20th and 21st century technologies for long-distance communication usually involve electrical and electromagnetic technologies, such as telegraph, telephone, and teleprinter, networks, radio, microwave transmission, fiber optics, and communications satellites.

Dual-tone multi-frequency signaling

DTMFtouch-tonetouch tone
Until approximately the 1970s, most telephones used a rotary dial, which was superseded by the modern dual-tone multi-frequency (DTMF) push-button dial, first introduced to the public by AT&T in 1963. Until the 1960s dials used almost exclusively the rotary technology, which was replaced by dual-tone multi-frequency signaling (DTMF) with pushbutton telephones (A4).
Dual-tone multi-frequency signaling (DTMF) is an in-band telecommunication signaling system using the voice-frequency band over telephone lines between telephone equipment and other communications devices and switching centers.

Duplex (telecommunications)

full-duplexhalf-duplexduplex
Telephones are duplex devices, meaning they permit transmission in both directions simultaneously.
An example of a full-duplex device is a telephone; the parties at both ends of a call can speak and be heard by the other party simultaneously.

Landline

landlinefixed linefixed-line
This gave rise to landline telephone service in which each telephone is connected by a pair of dedicated wires to a local central office switching system, which developed into fully automated systems starting in the early 1900s. A traditional landline telephone system, also known as plain old telephone service (POTS), commonly carries both control and audio signals on the same twisted pair (C in diagram) of insulated wires, the telephone line.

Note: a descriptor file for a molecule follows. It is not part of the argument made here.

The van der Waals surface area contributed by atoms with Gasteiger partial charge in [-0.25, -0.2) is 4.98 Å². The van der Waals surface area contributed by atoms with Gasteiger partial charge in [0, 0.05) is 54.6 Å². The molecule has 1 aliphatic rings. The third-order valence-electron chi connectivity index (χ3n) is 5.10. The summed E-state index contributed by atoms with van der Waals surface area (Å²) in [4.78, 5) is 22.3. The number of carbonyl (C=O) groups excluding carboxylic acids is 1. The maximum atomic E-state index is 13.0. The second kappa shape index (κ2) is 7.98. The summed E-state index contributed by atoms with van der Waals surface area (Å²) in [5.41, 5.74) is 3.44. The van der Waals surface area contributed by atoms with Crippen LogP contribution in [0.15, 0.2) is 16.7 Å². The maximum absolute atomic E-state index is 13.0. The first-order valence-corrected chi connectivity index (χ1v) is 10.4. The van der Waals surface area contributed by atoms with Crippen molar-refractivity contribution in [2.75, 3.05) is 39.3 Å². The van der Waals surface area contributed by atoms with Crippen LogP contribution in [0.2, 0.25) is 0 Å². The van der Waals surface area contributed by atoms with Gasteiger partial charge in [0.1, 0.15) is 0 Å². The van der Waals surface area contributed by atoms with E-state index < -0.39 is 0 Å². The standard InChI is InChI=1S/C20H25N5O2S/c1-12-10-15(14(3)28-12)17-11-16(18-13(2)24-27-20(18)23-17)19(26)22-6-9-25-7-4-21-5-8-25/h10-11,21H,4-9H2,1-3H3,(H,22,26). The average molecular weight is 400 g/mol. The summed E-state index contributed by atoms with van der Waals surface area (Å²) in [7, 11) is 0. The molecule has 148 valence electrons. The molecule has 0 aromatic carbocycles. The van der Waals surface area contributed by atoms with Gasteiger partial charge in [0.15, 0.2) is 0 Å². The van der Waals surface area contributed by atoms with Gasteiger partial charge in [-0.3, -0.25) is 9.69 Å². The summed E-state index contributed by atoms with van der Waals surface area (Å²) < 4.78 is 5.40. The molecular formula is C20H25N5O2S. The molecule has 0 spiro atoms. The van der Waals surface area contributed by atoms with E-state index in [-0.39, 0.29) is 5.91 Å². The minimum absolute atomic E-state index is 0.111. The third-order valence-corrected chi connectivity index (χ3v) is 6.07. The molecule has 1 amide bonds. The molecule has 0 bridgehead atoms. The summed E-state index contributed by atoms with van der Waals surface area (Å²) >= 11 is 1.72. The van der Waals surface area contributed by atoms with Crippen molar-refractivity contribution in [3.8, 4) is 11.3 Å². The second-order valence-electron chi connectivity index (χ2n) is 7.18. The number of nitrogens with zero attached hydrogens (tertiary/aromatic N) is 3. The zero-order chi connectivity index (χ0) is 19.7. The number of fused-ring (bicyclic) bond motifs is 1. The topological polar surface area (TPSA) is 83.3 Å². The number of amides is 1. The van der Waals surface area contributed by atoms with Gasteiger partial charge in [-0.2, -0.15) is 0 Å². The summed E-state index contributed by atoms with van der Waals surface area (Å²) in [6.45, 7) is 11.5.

A landline telephone (also known as land line, land-line, main line, home phone, landline, fixed-line, and wireline) is a phone that uses a metal wire or optical fiber telephone line for transmission as distinguished from a mobile cellular line, which uses radio waves for transmission.

Videotelephony

videoconferencingvideo conferencingvideo chat
They may be able to record spoken messages, send and receive text messages, take and display photographs or video, play music or games, surf the Internet, do road navigation or immerse the user in virtual reality.
A videophone is a telephone with a video display, capable of simultaneous video and audio for communication between people in real-time.

Telephone switchboard

switchboardtelephone switchboardswitchboards
Being impractical beyond just a few customers, these systems were quickly replaced by manually operated centrally located switchboards.
A telephone switchboard is a telecommunications system used in the public switched telephone network or in enterprises to interconnect circuits of telephones to establish telephone calls between the subscribers or users, or between other exchanges.

Handset

handsettelephone handsethandset receiver
The receiver and transmitter are usually built into a handset which is held up to the ear and mouth during conversation.